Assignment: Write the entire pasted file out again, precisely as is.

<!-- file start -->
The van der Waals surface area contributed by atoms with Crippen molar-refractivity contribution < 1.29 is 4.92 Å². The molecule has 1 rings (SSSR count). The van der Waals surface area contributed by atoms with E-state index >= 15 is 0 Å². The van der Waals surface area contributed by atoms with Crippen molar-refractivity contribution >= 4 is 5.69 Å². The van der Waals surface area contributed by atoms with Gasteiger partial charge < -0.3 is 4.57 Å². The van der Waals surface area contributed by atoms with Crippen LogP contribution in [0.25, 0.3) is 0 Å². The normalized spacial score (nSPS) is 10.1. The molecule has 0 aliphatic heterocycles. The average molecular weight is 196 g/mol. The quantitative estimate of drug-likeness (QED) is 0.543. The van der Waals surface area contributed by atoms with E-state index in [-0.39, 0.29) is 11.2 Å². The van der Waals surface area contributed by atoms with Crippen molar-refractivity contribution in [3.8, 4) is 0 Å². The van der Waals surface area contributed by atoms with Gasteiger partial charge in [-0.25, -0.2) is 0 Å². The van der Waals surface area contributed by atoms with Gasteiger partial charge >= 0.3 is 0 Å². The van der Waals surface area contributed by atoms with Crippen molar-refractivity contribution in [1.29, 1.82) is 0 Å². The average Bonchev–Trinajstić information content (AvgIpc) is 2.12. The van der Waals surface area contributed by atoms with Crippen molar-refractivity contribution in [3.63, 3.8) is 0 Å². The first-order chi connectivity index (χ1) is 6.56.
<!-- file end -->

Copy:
The van der Waals surface area contributed by atoms with Crippen molar-refractivity contribution < 1.29 is 4.92 Å². The molecule has 1 rings (SSSR count). The van der Waals surface area contributed by atoms with E-state index >= 15 is 0 Å². The van der Waals surface area contributed by atoms with Crippen molar-refractivity contribution >= 4 is 5.69 Å². The van der Waals surface area contributed by atoms with Gasteiger partial charge < -0.3 is 4.57 Å². The van der Waals surface area contributed by atoms with Crippen LogP contribution in [0.25, 0.3) is 0 Å². The normalized spacial score (nSPS) is 10.1. The molecule has 0 aliphatic heterocycles. The average molecular weight is 196 g/mol. The quantitative estimate of drug-likeness (QED) is 0.543. The van der Waals surface area contributed by atoms with E-state index in [-0.39, 0.29) is 11.2 Å². The van der Waals surface area contributed by atoms with Crippen molar-refractivity contribution in [3.8, 4) is 0 Å². The van der Waals surface area contributed by atoms with Gasteiger partial charge in [-0.25, -0.2) is 0 Å². The van der Waals surface area contributed by atoms with Gasteiger partial charge >= 0.3 is 0 Å². The van der Waals surface area contributed by atoms with Crippen molar-refractivity contribution in [1.29, 1.82) is 0 Å². The average Bonchev–Trinajstić information content (AvgIpc) is 2.12. The van der Waals surface area contributed by atoms with Crippen molar-refractivity contribution in [3.63, 3.8) is 0 Å². The first-order chi connectivity index (χ1) is 6.56.